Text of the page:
Foreign Minister Mevlüt Çavuşoğlu said Monday that Turkey has put enough efforts toward repair relations with the U.S., adding that Washington had acted contrary to their alliance regarding fundamental security issues.
Speaking at the 10th Ambassadors' Conference in Ankara, Çavuşoğlu accused the U.S. administration of having confusions about Turkish politics, saying it needs to understand that no results will be achieved through sanctions and pressure.
"We are open to diplomacy and building consensus, but accepting impositions is out of the question."
The top diplomat also assured ambassadors that Turkey is one of the safest destinations for foreign investment despite perception operations, campaigns and the hardships the global economy is currently facing.
Relations between the two NATO allies reached a new low over the detention of American pastor Andrew Brunson, who was detained on Oct. 7, 2016, for his links to the Gülenist Terror Group (FETÖ) and the PKK.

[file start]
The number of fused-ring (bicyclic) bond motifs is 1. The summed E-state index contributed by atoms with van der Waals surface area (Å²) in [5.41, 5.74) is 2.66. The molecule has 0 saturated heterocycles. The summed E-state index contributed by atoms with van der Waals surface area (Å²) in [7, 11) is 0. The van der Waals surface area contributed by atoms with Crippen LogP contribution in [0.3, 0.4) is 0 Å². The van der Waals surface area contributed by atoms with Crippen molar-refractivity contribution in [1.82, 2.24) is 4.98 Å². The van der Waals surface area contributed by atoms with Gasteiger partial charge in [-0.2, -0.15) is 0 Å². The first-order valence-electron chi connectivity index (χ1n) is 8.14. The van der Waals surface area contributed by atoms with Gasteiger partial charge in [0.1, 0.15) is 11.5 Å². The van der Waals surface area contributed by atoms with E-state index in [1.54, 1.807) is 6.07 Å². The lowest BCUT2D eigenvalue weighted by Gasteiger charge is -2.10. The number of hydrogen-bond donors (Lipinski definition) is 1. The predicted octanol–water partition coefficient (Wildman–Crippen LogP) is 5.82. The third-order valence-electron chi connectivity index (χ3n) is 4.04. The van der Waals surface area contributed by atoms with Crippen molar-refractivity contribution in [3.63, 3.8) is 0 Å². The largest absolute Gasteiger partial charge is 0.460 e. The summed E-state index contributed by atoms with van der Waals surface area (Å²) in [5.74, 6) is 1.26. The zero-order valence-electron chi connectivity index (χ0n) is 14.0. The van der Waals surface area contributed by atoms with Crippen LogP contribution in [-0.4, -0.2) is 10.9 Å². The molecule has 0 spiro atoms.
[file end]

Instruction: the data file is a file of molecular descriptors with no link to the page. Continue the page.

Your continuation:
Last week, Trump announced a doubling of steel and aluminum tariffs on Turkish imports – days after a Turkish delegation returned from Washington with no progress on the detention of pastor Brunson.
Washington also sanctioned Interior Minister Süleyman Soylu and Justice Minister Abdulhamit Gül on the Brunson case – a move reciprocated by Turkey, who in retaliation, would freeze the assets of U.S. Attorney General Jeff Sessions and U.S. Secretary of the Interior Ryan Zinke.
Erdoğan had warned Saturday that Turkey would start looking for new friends if the U.S. continued with its unilateral actions against a NATO ally.